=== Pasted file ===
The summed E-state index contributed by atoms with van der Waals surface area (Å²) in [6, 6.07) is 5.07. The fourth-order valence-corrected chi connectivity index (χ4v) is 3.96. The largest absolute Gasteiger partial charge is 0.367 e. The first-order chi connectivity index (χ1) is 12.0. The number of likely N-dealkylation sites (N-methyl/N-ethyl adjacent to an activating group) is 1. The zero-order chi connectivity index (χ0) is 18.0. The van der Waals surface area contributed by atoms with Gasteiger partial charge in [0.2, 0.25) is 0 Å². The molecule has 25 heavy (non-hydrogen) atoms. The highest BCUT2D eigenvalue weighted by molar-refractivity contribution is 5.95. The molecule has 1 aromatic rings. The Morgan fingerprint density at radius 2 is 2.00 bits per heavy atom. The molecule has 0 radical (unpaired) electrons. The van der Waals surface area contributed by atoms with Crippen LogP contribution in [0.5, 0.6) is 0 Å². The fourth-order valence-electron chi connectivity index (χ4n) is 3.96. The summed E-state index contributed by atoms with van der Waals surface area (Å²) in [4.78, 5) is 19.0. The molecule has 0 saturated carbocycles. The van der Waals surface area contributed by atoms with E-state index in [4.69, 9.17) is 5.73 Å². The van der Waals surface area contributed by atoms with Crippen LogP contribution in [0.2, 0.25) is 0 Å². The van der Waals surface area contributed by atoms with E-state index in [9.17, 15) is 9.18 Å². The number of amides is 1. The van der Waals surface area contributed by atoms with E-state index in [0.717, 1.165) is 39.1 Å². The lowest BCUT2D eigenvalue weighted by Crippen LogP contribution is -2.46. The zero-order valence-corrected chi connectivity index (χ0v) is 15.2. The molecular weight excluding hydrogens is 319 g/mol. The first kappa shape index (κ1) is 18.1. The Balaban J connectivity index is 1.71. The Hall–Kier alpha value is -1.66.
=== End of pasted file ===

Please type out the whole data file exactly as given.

The summed E-state index contributed by atoms with van der Waals surface area (Å²) in [6, 6.07) is 5.07. The fourth-order valence-corrected chi connectivity index (χ4v) is 3.96. The largest absolute Gasteiger partial charge is 0.367 e. The first-order chi connectivity index (χ1) is 12.0. The number of likely N-dealkylation sites (N-methyl/N-ethyl adjacent to an activating group) is 1. The zero-order chi connectivity index (χ0) is 18.0. The van der Waals surface area contributed by atoms with Gasteiger partial charge in [0.2, 0.25) is 0 Å². The molecule has 25 heavy (non-hydrogen) atoms. The highest BCUT2D eigenvalue weighted by molar-refractivity contribution is 5.95. The molecule has 1 aromatic rings. The Morgan fingerprint density at radius 2 is 2.00 bits per heavy atom. The molecule has 0 radical (unpaired) electrons. The van der Waals surface area contributed by atoms with Crippen LogP contribution in [0.5, 0.6) is 0 Å². The fourth-order valence-electron chi connectivity index (χ4n) is 3.96. The summed E-state index contributed by atoms with van der Waals surface area (Å²) in [4.78, 5) is 19.0. The molecule has 0 saturated carbocycles. The van der Waals surface area contributed by atoms with E-state index in [4.69, 9.17) is 5.73 Å². The van der Waals surface area contributed by atoms with Crippen LogP contribution in [0.2, 0.25) is 0 Å². The van der Waals surface area contributed by atoms with E-state index in [9.17, 15) is 9.18 Å². The number of amides is 1. The van der Waals surface area contributed by atoms with E-state index in [0.717, 1.165) is 39.1 Å². The lowest BCUT2D eigenvalue weighted by Crippen LogP contribution is -2.46. The zero-order valence-corrected chi connectivity index (χ0v) is 15.2. The molecular weight excluding hydrogens is 319 g/mol. The first kappa shape index (κ1) is 18.1. The Balaban J connectivity index is 1.71. The Hall–Kier alpha value is -1.66.